“Today, a week or two spent reading Jaynes’ book can be a life-changing experience.” (p.8)
I received this book by Peter Grindrod, Mathematical underpinnings of Analytics (theory and applications), from Oxford University Press, quite a while ago. (Not that long ago since the book got published in 2015.) As a book for review for CHANCE. And let it sit on my desk and in my travel bag for the same while as it was unclear to me that it was connected with Statistics and CHANCE. What is [are?!] analytics?! I did not find much of a definition of analytics when I at last opened the book, and even less mentions of statistics or machine-learning, but Wikipedia told me the following:
“Analytics is a multidimensional discipline. There is extensive use of mathematics and statistics, the use of descriptive techniques and predictive models to gain valuable knowledge from data—data analysis. The insights from data are used to recommend action or to guide decision making rooted in business context. Thus, analytics is not so much concerned with individual analyses or analysis steps, but with the entire methodology.”
Barring the absurdity of speaking of a “multidimensional discipline” [and even worse of linking with the mathematical notion of dimension!], this tells me analytics is a mix of data analysis and decision making. Hence relying on (some) statistics. Fine.
“Perhaps in ten years, time, the mathematics of behavioural analytics will be common place: every mathematics department will be doing some of it.”(p.10)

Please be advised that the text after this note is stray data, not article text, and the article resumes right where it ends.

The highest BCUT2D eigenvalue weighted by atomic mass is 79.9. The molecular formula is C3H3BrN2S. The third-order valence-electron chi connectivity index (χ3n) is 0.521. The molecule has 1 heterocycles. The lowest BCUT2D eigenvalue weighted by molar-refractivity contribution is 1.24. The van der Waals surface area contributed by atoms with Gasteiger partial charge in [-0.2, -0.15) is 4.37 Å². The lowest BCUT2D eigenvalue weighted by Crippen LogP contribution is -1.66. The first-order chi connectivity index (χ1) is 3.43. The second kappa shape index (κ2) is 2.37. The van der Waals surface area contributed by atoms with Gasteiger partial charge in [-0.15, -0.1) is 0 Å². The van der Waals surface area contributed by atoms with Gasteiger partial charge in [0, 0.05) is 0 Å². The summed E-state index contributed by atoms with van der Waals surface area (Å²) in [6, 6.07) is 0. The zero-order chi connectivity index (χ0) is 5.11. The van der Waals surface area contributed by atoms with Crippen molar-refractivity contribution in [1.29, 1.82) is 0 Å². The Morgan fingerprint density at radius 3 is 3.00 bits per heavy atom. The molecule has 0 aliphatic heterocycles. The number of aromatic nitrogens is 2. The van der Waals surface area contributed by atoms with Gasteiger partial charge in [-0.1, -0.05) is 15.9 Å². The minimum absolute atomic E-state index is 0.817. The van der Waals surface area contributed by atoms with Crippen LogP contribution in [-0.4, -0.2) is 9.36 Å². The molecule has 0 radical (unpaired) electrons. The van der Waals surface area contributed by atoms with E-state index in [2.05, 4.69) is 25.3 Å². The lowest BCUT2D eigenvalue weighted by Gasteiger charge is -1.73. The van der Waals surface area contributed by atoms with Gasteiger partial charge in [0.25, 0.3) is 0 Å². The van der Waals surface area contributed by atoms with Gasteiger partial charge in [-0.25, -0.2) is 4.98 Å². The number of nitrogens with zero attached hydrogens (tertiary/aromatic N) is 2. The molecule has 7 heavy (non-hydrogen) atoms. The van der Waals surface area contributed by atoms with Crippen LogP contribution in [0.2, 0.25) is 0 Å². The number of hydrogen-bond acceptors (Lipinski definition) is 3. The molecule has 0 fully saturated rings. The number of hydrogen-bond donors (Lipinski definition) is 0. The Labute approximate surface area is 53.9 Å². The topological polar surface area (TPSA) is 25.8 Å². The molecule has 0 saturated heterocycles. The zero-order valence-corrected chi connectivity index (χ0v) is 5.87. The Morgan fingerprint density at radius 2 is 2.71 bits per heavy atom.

First, and to start with some positive words (!), a book that quotes both Friedrich Nietzsche and Patti Smith cannot get everything wrong! (Of course, including a most likely apocryphal quote from the now late Yogi Berra does not partake from this category!) Second, from a general perspective, I feel the book meanders its way through chapters towards a higher level of statistical consciousness, from graphs to clustering, to hidden Markov models, without precisely mentioning statistics or statistical model, while insisting very much upon Bayesian procedures and Bayesian thinking. Overall, I can relate to most items mentioned in Peter Grindrod’s book, but mostly by first reconstructing the notions behind. While I personally appreciate the distanced and often ironic tone of the book, reflecting upon the author’s experience in retail modelling, I am thus wondering at which audience Mathematical underpinnings of Analytics aims, for a practitioner would have a hard time jumping the gap between the concepts exposed therein and one’s practice, while a theoretician would require more formal and deeper entries on the topics broached by the book. I just doubt this entry will be enough to lead maths departments to adopt behavioural analytics as part of their curriculum… Continue reading